20. OF Alvin Guzman: Guzman was the #16 international prospect on MLB Pipeline for the 2018 signing period and signed for $1.85M by the Dbacks last year. Guzman has a slender build at 6’1” 165, although he projects to add about 30 pounds to that frame by the time he reaches the majors. He’s currently assigned to the DSL Dbacks2 in the Dominican Summer League for his Age 17 season. He’s not quite as big, strong, or advanced as Robinson was coming out in 2017, but Guzman projects to have a nice speed/power combo as he fills out.
  21. C/1B Andy Yerzy: The Dbacks finally moved Yerzy out from behind the plate and the early returns were poor in 2019. Every batting stat for Yerzy completely cratered when playing for Kane County, putting up an abysmal .104/.176/.144 slash in 136 PA before the organization pulled the plug on him. That was quite the surprise after showing incremental progress at the plate each year from 2016-2018 in short season affiliates. This almost sounds similar to how the Dbacks were unable to develop catcher prospect Stryker Trahan, a former first round pick in the 2012 draft who never was able to get past A ball in 5 years in the Dbacks system. Yerzy needs to show something in 2019 and 2020 to prove that he’s capable of contributing at the MLB level otherwise the team is cutting bait.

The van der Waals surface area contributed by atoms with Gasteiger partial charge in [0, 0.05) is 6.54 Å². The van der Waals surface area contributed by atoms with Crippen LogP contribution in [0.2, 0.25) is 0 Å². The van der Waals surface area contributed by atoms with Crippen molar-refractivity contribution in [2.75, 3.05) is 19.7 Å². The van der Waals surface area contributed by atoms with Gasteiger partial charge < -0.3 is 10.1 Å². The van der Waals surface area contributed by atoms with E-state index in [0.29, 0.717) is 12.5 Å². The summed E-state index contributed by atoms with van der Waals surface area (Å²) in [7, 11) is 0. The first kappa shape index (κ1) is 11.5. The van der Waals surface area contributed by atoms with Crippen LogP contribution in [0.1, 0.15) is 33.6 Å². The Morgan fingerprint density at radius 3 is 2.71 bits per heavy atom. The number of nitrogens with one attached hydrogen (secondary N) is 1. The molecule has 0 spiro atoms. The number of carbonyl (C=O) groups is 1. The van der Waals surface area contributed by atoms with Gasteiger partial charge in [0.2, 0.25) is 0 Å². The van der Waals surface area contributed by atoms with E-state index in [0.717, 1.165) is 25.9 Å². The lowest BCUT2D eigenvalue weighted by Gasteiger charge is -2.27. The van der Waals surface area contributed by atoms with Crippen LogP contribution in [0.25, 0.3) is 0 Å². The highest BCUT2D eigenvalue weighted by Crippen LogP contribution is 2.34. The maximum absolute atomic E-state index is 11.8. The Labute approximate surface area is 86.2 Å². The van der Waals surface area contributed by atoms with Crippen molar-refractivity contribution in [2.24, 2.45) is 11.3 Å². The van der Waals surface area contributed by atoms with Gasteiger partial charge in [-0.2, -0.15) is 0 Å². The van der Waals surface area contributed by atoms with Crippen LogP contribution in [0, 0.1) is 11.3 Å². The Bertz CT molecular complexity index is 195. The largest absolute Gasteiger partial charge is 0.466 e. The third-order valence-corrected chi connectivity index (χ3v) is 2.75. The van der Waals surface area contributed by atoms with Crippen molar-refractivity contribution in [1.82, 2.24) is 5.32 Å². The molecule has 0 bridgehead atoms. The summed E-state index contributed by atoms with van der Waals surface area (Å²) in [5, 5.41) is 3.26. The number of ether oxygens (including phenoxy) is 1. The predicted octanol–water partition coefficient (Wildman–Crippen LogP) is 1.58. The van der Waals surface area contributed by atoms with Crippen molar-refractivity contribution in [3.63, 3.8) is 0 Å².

22. RHP Matt Mercer: After a dominating debut year with Short Season Hillsboro, Mercer has been inconsistent for Class A Advanced Visalia. Mercer has been hit hard by the hitter friendly league, which has resulted in a 5.25 ERA and a 44/19 K/BB ratio in 9 starts (36 IP). Mercer sits in the mid 90s with the fastball with a solid change-up but hasn’t developed a reliable breaking ball, which will be a big point in his development and potentially the difference between starting and relieving at the MLB level.